Iraq and the United States are currently negotiating the terms of troop reductions next year which could leave as few as 50,000 active-duty American military in the country by the time President Bush leaves office. Nicholas Wapshott reports for the New York Sun:
With the eyes of the world focused on the Middle East peace talks in Annapolis, Md., President Bush’s war tsar, Lieutenant General Douglas Lute, quietly announced that the American and Iraqi governments will start talks early next year to bring about an end to the allied occupation by the close of Mr. Bush’s presidency.
The negotiations will bring to a formal conclusion the U.N. Chapter 7 Security Council involvement in the occupation and administration of Iraq, and are expected to reduce the number of American troops to about 50,000 troops permanently stationed there but largely confined to barracks, from the current 164,000 forces on active duty.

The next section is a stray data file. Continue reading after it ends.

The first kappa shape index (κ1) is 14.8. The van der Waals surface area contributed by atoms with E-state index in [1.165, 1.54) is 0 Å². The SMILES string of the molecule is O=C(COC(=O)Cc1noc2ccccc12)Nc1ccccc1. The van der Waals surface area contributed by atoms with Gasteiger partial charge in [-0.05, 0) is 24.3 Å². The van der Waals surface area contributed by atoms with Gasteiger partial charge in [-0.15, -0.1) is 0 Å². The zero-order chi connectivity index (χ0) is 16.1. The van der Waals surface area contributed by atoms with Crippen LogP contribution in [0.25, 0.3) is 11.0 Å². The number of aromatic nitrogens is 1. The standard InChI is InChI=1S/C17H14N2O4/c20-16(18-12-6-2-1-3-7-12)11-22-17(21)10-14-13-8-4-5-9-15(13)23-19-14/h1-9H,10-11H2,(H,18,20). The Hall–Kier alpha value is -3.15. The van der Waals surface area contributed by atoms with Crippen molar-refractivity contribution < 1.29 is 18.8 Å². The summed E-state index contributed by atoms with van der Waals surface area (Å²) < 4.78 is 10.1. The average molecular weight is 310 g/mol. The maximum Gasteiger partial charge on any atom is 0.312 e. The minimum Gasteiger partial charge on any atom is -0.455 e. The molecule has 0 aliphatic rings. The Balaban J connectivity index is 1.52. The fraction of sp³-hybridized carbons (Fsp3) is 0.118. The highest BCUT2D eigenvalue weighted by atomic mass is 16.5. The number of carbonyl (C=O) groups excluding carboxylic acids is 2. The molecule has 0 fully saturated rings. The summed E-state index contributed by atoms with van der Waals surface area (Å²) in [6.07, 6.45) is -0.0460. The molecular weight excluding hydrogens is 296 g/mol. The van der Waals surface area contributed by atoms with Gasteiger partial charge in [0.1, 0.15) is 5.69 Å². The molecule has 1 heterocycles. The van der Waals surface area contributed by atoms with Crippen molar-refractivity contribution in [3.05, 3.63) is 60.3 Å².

“The basic message here should be clear. Iraq is increasingly able to stand on its own. That’s very good news. But it won’t have to stand alone,” General Lute yesterday told reporters in the White House.
Read the rest at the link provided. If indeed such a massive withdrawal is possible next year, it would tend to remove Iraq as an issue in the general election, although Republican candidates may be able to claim their fortitude in supporting the “surge” has provided the environment in which victory and honorable departure is possible. Both Democratic frontrunners, Clinton and Obama, refused to cave in to demands from the antiwar left to force immediate withdrawal, so they won’t look as foolish as the rest of the field or the Democratic leadership in Congress.
Unless, of course, we move them out of Iraq and into Iran, in which case there will still be some naysayers . . .
Thanks to Ed Morrissey for pointing out this story.